The major issue with Turkey is if it manages to get into the EU, it has such a large population, that it will become quite powerful thanks to Qualified Majority Voting, all it will really need is a few smaller MS to back it and they will hold sway. At the moment, QMV means that if the UK and Germany support something we almost certainly will get our way. The prospect of Turkey becoming a major EU power broker, is something I am not confortable with.
Not really today but we're are coming over to England tomorrow, perhaps that's why... apparently the Queen has decided to have a party the same time as our visit, which is a bit cheeky.
PS. I don't think I meant the same as Steve though.
Dear oh dear, Prince Phillip would have been proud of that one.
Oops. Missed that entirely. Poor choice of idiom by me, though you seem to be the first to pick up on it.
My wife is a governemnt employee and has a very good job and we have a home in a nice area. While I absolutely stand by what I wrote earlier, I am now wondering if I am missing things simply because they are not part of our little world
I have a friend who works in Baku... his take on the country is pretty different from the one presented in Europe. He knows that there are problems but living and working there he doesn't feel it in the same way. He also sees the positive sides, which are rarely presented in the press in Europe.
Aye, you probably can't compare Turkey with China unless you're a Kurd.
China has all sorts of superficial freedoms but it's still a sleazy corrupt country with a dictatorship run by a privileged elite. Some progress here and there, but free trade and an exchangeable yuan don't make genuine social and political freedom.
Never been to Turkey and frankly I don't want to. What a difference a couple of years can make. Two or three years ago a lot of people could see Turkey as an example to the rest of the middle east. Now Turkey is on a backslide and the Tunisians, Egyptians and Libyans are showing they can do it on their own.
And don't start me on EU membership. Grrrr.
Again, I can't say that it is worse or better than China, but I'd think that the human rights issues in Turkey are as relevant to Europe than it is in China. Turkey is also not the only country in Europe with bad human rights track record. I'm sure a lot of you visited Cyprus (north or south), there are appalling things happening that do not get reported. The place does not really need to be a shit hole to have its human rights violations reported, especially if that country is in Europe.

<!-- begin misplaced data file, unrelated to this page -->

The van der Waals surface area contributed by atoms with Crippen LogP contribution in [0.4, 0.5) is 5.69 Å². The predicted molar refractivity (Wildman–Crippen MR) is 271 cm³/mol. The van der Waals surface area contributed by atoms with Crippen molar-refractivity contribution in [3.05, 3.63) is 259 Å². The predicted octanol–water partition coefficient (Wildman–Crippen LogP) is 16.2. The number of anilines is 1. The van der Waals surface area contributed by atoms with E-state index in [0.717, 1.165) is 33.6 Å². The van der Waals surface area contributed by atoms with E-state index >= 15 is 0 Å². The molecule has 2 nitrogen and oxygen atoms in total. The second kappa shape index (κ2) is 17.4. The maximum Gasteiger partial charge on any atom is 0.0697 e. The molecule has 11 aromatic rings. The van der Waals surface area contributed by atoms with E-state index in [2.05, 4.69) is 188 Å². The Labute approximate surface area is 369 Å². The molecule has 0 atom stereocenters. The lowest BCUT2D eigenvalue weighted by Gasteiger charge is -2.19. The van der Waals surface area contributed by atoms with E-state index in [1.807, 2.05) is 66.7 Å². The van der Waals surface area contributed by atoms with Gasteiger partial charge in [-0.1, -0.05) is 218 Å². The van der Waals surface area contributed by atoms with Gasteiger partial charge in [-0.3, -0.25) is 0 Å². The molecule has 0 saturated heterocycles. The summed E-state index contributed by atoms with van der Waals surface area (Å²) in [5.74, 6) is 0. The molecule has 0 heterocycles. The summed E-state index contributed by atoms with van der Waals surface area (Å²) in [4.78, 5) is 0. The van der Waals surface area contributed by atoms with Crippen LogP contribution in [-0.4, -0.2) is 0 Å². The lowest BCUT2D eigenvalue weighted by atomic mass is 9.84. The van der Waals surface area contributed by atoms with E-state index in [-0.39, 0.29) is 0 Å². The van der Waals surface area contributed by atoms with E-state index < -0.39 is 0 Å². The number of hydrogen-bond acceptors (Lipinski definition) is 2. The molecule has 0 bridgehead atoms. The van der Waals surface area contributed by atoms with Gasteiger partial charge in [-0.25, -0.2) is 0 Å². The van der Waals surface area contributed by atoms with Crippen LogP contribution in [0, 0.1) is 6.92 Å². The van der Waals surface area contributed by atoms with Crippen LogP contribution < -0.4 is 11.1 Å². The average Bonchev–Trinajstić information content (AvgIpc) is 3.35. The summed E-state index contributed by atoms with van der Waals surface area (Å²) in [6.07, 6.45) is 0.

Sorry but you're losing me here.
What would like us to do about Turkey?
Who's oppressed in Japan by the way,I've been there twice and deal with Japanese folk quite a lot and wasn't aware of anything resembling oppression.
Japan is a wonderful place to visit, and I encourage people to do so. It was a comment for trying to show how silly it is to not visit a country, just because the government does not have a track of good human rights. By the way, there IS a constant oppression of the common people within the society, a strong fear of foreigners in the government, and a bunch of racist laws. I will not list any but if interested I am sure you can find all the well documented cases easily via google.
NBC in institutional bias scandal, shock horror.....
Perhaps you should change "is" for "was"?
I know a Japanese girl who is far from xenophobic :)
Don't Turkey still have the death penalty? I think that's banned in the EU. I still don't see how they're gonna get round the Cyprus problem tbh, both sides on that are pretty intransigent.
As far as I know Turkey abandoned capital punishment since the capture of Ocalan (the PKK leader), which is early 2000?
My experience with the Japanese girls is the same. Japanese ladies are known to be much more open minded and approachable! Sadly this is a men's country.